As political summits go, the one between cobbers and mates in Queenstown at the weekend was one of the better ones, and not just because of the beautiful setting and weather.

The outcome of such summits are sometimes turgid communiques with nuanced changes in position on ongoing areas of joint concern that no one but the highly trained diplomat can interpret.

This time diplomats were put to better use. It was a do-fest, not a talk-fest.

The outcome was still carefully choreographed in advance of the actual bilateral meeting between Prime Minister John Key and Australian Prime Minister Julia Gillard and their teams which lasted only two hours on Saturday morning.


There were two two significant announcements - moves to lower data roaming rates and New Zealand to take 150 refugees from Australia, and agreements that work will begin on three new projects: collecting each other's student loan debt; the building of an Australian monument at the National War Memorial in Wellington; and closer cooperation on fighting cyber attacks.

Whether the results were good for New Zealand is another matter.

No consumer would argue with the move to get data roaming rates down - do it yourself or it will be done to you, telcos in both New Zealand and Australia have been told.

The refugee move, on the other hand, has provoked a backlash on both sides of the Tasman.

Officially the move means New Zealand will take 150 people a year approved as genuine refugees in Australia's offshore processing bases in Nauru and Papua New Guinea.

In reality, New Zealand has agreed to take 150 boat people every year who land in Australia - or are picked up from distressed boats headed towards Australia - and are approved.

Many questions remain unanswered: what's in it for New Zealand? What's in it for Australia? What's in it for boat people? And why now?

New Zealand did Australia a favour in 2001 by accepting 131 refugees from the Tampa, and since then 250 relatives of theirs have settled in New Zealand. But the 150 a year is an entrenched policy, not a one-off response to a special event.


On the face of it, there appears to be nothing in it for New Zealand but the timing is important.

On the same day that New Zealand agreed to share Australia's boat people problem, Australia agreed to look at ways of collecting $600 million in student debt from Kiwis in Australia.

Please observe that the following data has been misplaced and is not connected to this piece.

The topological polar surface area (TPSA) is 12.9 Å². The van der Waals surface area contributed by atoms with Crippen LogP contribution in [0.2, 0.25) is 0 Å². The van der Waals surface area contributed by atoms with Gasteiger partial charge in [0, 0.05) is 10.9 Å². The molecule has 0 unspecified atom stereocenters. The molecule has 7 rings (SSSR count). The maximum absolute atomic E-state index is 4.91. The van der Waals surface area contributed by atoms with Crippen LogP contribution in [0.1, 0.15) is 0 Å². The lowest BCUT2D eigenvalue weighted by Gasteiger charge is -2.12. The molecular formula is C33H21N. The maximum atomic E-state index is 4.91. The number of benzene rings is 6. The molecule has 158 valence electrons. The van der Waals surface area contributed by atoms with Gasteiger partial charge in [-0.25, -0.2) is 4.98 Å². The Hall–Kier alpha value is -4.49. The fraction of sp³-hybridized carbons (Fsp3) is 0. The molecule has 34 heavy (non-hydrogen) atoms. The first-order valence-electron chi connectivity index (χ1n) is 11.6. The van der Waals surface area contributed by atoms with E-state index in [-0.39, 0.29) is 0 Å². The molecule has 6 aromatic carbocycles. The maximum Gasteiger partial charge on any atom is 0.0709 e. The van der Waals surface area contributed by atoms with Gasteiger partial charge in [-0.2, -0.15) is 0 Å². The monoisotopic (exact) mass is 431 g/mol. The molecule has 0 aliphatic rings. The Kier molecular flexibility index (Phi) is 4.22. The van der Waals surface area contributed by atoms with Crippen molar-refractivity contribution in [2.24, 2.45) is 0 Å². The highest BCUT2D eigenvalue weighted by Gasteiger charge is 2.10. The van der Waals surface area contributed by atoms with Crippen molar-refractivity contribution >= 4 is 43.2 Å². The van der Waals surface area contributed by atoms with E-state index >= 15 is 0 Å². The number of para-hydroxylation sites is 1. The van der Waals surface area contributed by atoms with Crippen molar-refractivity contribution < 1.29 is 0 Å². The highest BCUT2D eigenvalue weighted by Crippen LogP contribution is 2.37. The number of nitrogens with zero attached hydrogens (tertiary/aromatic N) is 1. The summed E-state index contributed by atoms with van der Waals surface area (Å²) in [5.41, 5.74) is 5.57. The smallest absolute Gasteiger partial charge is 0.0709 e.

No one will come out and say that this was a mutual back-scratching exercise but Australia has been pressing New Zealand for several years to help with boat people and New Zealand has been pressing Australia to help collect debt. Suddenly there's action on both prickly problems and that's not likely to be a coincidence.

Key puts his goodwill gesture down to several factors: recognising the intelligence New Zealand gets from Australia on asylum seekers; and a recognition that some boat people picked up in Australian waters were on their way to New Zealand.

The shorter term response has been broad opposition.

Of course people who just dont like refugees dont like it.

Liberals who have sympathy for asylum seekers dont like it because it involves an acceptance of the offshore processing centres in relatively grotty places, Nauru and Papua New Guinea.

And people who think the boat people are queue jumping with a paid passage ahead of more deserving refugees in camps around the world dont like it.

Even New Zealand's"common sense" politician doesnt like it. National's support partner and United Future leader Peter Dunne's quick response by Twitter was "We should take the 150 we want, not the 150 Australia will not have."

Gillard gets a win of sorts, albeit just a symbolic one. Having failed to get the help of East Timor and having been knocked by the Malaysian High Court in arriving at response that involved a refugee swap with Malaysia, she at least gets her closest neighbour to share the problem.

At 150 it is a drop in the bucket. It will be part of New Zealand's commitment to take 750 refugees.

Australia has just increased its commitment from 13,750 annually to 20,000.

Her opponents argue that the New Zealand move is adding a little sugar to the mix.

It has been a terribly vexed issue for Gillard.

Former Prime Minister John Howard stopped boat people in their tracks when he got tough and opened Nauru and Manus Island processing centres. Labor hated it and stopped using them, preferring their own Christmas Island centre.

But the boat arrivals started up again and more than 600 asylum seekers drowned in the past three years, the Nauru and PNG centres have been re-opened.

Gillard is intent on sending a tough message to boat people - that you wont get any favours if you jump on a boat and head to Australia; that you will be detained somewhere (not pleasant) for as long as you would have waited in a camp.

If the message gets through, the problem should be cut dramatically. If it doesnt, the arrivals will continue and they could make it to New Zealand.

That is when the real pay-off for New Zealand could come. At a press conference, Key alluded to the possibility that Australia could process any mass arrivals of boat people that landed on New Zealand's shores.

In that sense, New Zealand's 150 a year now can be seen as a longer term insurance policy in order to call on our cobbers in the event of a mass arrival here.

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